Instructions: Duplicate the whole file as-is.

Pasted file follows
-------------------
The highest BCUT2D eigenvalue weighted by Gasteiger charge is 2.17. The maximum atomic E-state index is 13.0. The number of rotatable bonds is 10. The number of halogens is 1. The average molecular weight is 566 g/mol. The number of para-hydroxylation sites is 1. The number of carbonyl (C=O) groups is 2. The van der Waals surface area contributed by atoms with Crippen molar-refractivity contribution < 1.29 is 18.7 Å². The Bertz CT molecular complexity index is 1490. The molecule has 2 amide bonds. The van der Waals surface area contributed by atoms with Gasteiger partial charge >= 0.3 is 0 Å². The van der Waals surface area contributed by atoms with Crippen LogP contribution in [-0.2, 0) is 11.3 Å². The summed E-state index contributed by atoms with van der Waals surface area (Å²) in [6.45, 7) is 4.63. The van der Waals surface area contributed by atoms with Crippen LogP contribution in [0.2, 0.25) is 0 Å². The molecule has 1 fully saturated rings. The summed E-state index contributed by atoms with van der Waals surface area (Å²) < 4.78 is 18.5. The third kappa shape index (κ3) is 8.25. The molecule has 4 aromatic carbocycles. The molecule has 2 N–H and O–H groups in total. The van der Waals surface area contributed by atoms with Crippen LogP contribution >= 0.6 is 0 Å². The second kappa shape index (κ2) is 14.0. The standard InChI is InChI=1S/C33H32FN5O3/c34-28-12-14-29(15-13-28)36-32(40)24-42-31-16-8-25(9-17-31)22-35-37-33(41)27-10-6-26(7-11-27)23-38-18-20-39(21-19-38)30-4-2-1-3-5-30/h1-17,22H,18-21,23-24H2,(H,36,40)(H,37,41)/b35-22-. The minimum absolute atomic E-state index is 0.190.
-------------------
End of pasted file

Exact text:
The highest BCUT2D eigenvalue weighted by Gasteiger charge is 2.17. The maximum atomic E-state index is 13.0. The number of rotatable bonds is 10. The number of halogens is 1. The average molecular weight is 566 g/mol. The number of para-hydroxylation sites is 1. The number of carbonyl (C=O) groups is 2. The van der Waals surface area contributed by atoms with Crippen molar-refractivity contribution < 1.29 is 18.7 Å². The Bertz CT molecular complexity index is 1490. The molecule has 2 amide bonds. The van der Waals surface area contributed by atoms with Gasteiger partial charge >= 0.3 is 0 Å². The van der Waals surface area contributed by atoms with Crippen LogP contribution in [-0.2, 0) is 11.3 Å². The summed E-state index contributed by atoms with van der Waals surface area (Å²) in [6.45, 7) is 4.63. The van der Waals surface area contributed by atoms with Crippen LogP contribution in [0.2, 0.25) is 0 Å². The molecule has 1 fully saturated rings. The summed E-state index contributed by atoms with van der Waals surface area (Å²) < 4.78 is 18.5. The third kappa shape index (κ3) is 8.25. The molecule has 4 aromatic carbocycles. The molecule has 2 N–H and O–H groups in total. The van der Waals surface area contributed by atoms with Crippen LogP contribution >= 0.6 is 0 Å². The second kappa shape index (κ2) is 14.0. The standard InChI is InChI=1S/C33H32FN5O3/c34-28-12-14-29(15-13-28)36-32(40)24-42-31-16-8-25(9-17-31)22-35-37-33(41)27-10-6-26(7-11-27)23-38-18-20-39(21-19-38)30-4-2-1-3-5-30/h1-17,22H,18-21,23-24H2,(H,36,40)(H,37,41)/b35-22-. The minimum absolute atomic E-state index is 0.190.